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Why bluffs judgment on land-grabbing?

Author: Kjell Andersson, Swedish Bioenergy Association
A recent British report from the well established organization ODI  (Overseas Development Institute) shows that there is hardly any land-grabbing linked to biofuel production in Africa. We’re going to Zambia as an example.

The concept of land-grabbing got a foothold in the debate for a couple of years ago, and quickly became one of the criticisms of biofuels. A number of organizations and researchers spread figures that millions of hectares, mainly in Africa, was being taken from the local peasants for large-scale biofuel projects. As most have stated that 50 million hectares would be under threat of land-grabbing for biofuels in Africa – an area the size of Sweden or Spain.

But is it true? Is there a reality behind these numbers?
I myself was in Zambia last winter and talked to people in the sector, including in the Zambian Bioenergy Association and Zambian Biofuels Association.

The picture I got was that there was hardly any biofuel projects in the country. There are a couple of sugar cane companies, which makes sugar, but none of them have so far begun to make ethanol – although it would be desirable as Zambia imports all gasoline.There are some small-scale cultivation of jatropha and sunflower, but the small private companies that work with biodiesel and bio told that it is hard to get the domestic raw materials.

In the north there is a domestic private projects where you plant some oil palms on land you already own locally. That is all. The problem that all emphasize is that there is too little, no one wants to invest. It is partly due to the government so far subsidized petrol and diesel. It should now change to. But still it is difficult to achieve profitability for biofuels projects.

The thing is that there are millions of hectares of unused arable land in areas where there is enough rain.

Alarming report from ActionAId
Then came a thundering report by ActionAid in the spring. It warns that miljontalts hectares switched from food production to energy crops for biofuels. It calls on the British government to dismantle the policies “that removes the food for the poorest of the poor” that reduce the subsidies for biofuels.

ActionAid refers to a proprietary database that shows how large areas involved in various developing countries. The report which was published on ActionAid’s website in April 2013 is a list of the most affected countries in Africa, and Zambia are in second place, with 570,900 hectares of “land investment for biofuels.”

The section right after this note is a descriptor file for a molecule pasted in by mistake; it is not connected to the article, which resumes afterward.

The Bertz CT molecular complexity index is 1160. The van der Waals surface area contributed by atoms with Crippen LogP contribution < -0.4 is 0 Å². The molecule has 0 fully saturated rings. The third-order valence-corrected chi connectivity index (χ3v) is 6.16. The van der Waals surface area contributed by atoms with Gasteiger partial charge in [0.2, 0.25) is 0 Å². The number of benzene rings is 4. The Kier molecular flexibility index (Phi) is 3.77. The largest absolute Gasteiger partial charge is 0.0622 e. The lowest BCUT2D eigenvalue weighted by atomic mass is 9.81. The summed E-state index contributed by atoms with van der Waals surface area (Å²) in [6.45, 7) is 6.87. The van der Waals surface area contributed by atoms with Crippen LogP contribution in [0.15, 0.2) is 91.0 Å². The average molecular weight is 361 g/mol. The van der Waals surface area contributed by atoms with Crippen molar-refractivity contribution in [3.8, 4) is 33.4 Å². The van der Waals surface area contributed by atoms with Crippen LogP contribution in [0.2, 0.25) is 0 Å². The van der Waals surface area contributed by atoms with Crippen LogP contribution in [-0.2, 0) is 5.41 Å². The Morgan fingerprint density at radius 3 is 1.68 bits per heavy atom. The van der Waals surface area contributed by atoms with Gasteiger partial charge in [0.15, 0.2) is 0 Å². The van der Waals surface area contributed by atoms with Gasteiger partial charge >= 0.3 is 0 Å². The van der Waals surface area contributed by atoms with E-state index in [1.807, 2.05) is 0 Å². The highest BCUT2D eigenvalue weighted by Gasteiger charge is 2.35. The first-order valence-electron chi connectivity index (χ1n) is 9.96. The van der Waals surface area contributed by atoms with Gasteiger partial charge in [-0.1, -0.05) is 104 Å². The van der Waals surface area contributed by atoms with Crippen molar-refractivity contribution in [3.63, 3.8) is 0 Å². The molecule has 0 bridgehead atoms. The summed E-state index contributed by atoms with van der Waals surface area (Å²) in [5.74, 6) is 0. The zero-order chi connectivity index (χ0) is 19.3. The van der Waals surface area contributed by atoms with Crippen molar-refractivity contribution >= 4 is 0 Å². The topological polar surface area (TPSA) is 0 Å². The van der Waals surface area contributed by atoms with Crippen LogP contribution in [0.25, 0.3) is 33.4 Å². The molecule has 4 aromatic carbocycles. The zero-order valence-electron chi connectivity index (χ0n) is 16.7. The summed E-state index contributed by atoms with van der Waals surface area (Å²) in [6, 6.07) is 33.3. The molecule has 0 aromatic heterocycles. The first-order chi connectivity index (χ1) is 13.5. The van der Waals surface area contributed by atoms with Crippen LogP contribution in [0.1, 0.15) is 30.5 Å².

Several agencies and organizations have recently begun calling the allegations of land-grabbing and check the reality behind the numbers. British ODI (Overseas Development Institute) has conducted its own study, supported by UK Aid (Britain’s equivalent of the page). We have studied five countries, including Zambia, and compared the alleged figures with reality. For Zambia it has been noted that three different databases reporting rates 243,000 to 676,000 hectares of “affected land settlements for biofuel production.”

ODI notes big errors in other organizations databases

ODI has been using a wide range of sources and contacts in Zambia mapped position in the country today. The picture that emerges fit squarely with the picture I got myself into position. There are 3,925 hectares of cultivation of jatropha. Point. A few years ago, growing seven times as large, but several companies have pulled out. There remained Khanshansi Mining, a mining company that produces biodiesel for their own use, and a small company called Southern Biopower.

There is no land-grabbing in Zambia. There are no threatened 570,900 hectares.

The problem is rather that it is not made any investments in the cultivation of biocrops and biofuel production. ActionAid would have been able to get real facts about the situation in Zambia if they had turned to the people of Zambia and asked instead to rely on anonymous databases compiled by researchers who apparently had not been in place. One could, for example, have spoken with Professor Thomson Sinkala on Zambian Biofuels Association. I met him in Stockholm in May and he just shook his head when I mentioned ActionAid’s figure.

I have not seen  ActionAid, Oxfam, Friends of the Earth and the vast array of scientific institutes spread the inflated figures comment  ODI’s report. The report is not just about Zambia. They have found the same discrepancies in all the countries it studied (alongside Zambia, Ethiopia, Tanzania, Mozambique and Indonesia). Nothing of what is written in the so-called facts databases with reality.

The question is: are bluffing they consciously inflated figures? And, they will correct their reports and websites, or stick to their erroneous figures?

Read ODI’s report here.